[EDITORIALS]Replace, don't reshuffle

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[EDITORIALS]Replace, don't reshuffle

The public has long demanded that President Kim Dae-jung carry out a sweeping reshuffle of his cabinet. Adding to the pressure, people want the president to name a whole new cabinet after the recent spate of influence-peddling scandals involving senior Blue House officials, and expect strict investigations into those implicated in the scandals. Behind those expectations will be a strong public demand that the chief executive appoint people with both expertise and integrity to overcome the current political crisis and ensure political stability toward the end of his term. In short, the public wants the president to overhaul his administration in order to stabilize the economy and cement national harmony, not merely to soothe public anger and save face.

But predictions about the planned cabinet shake-up coming from Blue House officials remind us of the cynical evaluations of previous reshuffles, which led many people to believe that "cabinet changes don't change anything." That is because of the suggestion that Prime Minister Lee Han-dong would probably stay in the cabinet. When President Kim Dae-jung and his coalition partner, Kim Jong-pil, who was the leader of the United Liberal Democrats, broke up relations in September, the prime minister chose to stay, although he owed his position to the United Liberal Democrats leader. His attitude left many Koreans with an unpleasant memory of turncoat politics. That is why a new cabinet, of which Mr. Lee would continue to be the head, does not live up to public expectations.

Some government officials give credit to Lee Han-dong for taking control of the bureaucracy. It may be difficult for a president in the last year of his tenure to find the right man for the post of prime minister. But such an excuse would fuel the criticism that President Kim employs only those who he is familiar with and trusts, not trying hard enough to scout competent people. If the public is to readily participate in President Kim's initiative for a "national prosperity," he should name a whole new cabinet. In that sense, letting Mr. Lee stay is a bad idea. It would only prompt a flood of criticism that President Kim is not taking seriously enough the unprecedented political crisis and growing public resentment.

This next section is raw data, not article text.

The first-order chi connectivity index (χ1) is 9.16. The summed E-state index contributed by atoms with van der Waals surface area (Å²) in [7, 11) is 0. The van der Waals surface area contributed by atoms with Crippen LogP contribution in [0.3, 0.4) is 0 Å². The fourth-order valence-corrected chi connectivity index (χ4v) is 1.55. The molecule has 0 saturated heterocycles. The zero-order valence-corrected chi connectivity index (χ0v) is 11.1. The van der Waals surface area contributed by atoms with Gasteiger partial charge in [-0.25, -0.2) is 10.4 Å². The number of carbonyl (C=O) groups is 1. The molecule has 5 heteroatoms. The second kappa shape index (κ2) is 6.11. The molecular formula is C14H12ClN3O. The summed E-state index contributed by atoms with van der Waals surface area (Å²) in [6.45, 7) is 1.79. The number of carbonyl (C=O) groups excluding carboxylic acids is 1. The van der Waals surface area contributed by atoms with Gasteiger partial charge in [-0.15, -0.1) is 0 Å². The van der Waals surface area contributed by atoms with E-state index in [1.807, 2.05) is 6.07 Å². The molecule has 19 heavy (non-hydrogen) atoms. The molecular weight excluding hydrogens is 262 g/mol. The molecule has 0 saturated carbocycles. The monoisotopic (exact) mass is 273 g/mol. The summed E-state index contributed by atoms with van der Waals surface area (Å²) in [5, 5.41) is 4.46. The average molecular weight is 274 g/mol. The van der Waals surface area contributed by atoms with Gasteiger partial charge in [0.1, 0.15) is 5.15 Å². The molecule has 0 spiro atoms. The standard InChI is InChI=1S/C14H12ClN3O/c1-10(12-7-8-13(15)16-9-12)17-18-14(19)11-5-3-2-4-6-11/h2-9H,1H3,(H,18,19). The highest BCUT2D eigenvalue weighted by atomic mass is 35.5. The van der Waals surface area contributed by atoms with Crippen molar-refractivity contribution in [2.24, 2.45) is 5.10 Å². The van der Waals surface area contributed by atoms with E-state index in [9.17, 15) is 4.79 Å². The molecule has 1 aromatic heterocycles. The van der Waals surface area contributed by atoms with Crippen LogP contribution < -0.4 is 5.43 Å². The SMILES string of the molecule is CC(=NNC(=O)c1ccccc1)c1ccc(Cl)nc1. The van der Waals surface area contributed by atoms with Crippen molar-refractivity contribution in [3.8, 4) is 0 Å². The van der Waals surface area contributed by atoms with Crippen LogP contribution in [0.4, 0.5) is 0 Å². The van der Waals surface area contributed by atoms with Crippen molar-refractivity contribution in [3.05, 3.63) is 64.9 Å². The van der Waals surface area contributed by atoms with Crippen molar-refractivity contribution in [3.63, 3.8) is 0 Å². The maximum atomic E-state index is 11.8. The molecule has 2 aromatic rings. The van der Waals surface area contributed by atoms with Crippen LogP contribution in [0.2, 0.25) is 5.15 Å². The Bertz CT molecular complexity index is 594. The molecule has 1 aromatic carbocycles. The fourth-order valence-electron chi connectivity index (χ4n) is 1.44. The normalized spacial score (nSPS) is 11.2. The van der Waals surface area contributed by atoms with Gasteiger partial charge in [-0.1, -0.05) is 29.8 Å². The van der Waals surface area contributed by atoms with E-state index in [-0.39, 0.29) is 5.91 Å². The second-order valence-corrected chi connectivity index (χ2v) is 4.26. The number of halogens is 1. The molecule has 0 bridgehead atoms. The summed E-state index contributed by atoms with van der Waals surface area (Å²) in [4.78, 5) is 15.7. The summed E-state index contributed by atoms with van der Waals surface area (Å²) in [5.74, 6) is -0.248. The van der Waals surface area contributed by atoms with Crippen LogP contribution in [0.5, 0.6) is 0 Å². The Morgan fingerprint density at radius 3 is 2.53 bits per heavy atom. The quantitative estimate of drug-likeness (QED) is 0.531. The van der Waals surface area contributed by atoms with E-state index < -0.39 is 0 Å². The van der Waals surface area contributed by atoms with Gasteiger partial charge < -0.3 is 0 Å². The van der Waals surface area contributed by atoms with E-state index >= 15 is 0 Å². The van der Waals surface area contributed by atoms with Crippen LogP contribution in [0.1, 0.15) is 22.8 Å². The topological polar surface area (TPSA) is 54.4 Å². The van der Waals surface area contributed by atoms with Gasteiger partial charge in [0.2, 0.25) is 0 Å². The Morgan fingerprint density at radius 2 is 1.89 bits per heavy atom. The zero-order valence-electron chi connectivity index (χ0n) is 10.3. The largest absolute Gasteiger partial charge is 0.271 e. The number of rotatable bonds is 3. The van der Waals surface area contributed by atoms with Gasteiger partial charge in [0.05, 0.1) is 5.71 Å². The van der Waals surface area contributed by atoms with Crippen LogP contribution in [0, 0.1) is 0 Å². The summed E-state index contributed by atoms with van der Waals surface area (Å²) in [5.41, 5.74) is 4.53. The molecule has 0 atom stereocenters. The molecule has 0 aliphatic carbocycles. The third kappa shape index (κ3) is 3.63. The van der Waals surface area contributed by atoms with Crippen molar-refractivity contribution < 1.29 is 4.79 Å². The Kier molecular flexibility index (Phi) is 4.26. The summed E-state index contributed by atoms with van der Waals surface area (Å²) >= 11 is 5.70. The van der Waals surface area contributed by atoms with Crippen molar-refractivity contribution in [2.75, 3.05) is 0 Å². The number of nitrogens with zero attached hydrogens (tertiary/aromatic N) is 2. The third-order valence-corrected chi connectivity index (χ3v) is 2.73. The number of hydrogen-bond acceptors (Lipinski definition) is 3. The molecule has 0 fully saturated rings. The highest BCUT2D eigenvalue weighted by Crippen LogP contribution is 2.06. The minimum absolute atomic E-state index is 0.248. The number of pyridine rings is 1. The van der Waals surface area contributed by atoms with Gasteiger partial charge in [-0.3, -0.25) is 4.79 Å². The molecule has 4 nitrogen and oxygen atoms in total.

The president should also overhaul his staff of Blue House aides, who have shown serious problems in coordinating government policies and assisting the president's leadership. The alleged involvement of his closest aides, such as Lee Ki-ho, Shin Kwang-ok and Park Joon-yung in scandals, have marred the image of the Blue House. President Kim should also consider reforming the National Intelligence Service. Here also it is not desirable for the president to reinstate other close aides who were at the center of political scandals in the past.

There is no doubt that ministers from the governing Millennium Democratic Party should be replaced to ensure the new cabinet's political neutrality ahead of the gubernatorial and mayoral elections in June, and the presidential election in December. Ministers who have caused problems with their policies should also leave the cabinet.

If the upcoming cabinet reshuffle falls short of public expectation, people will grow increasingly cynical about the Kim Dae-jung administration and suspect that the shake-up was intended to turn the public's attention away from the many scandals. The reshuffle is the current administration's last chance to prove its determination and ability to run the country.
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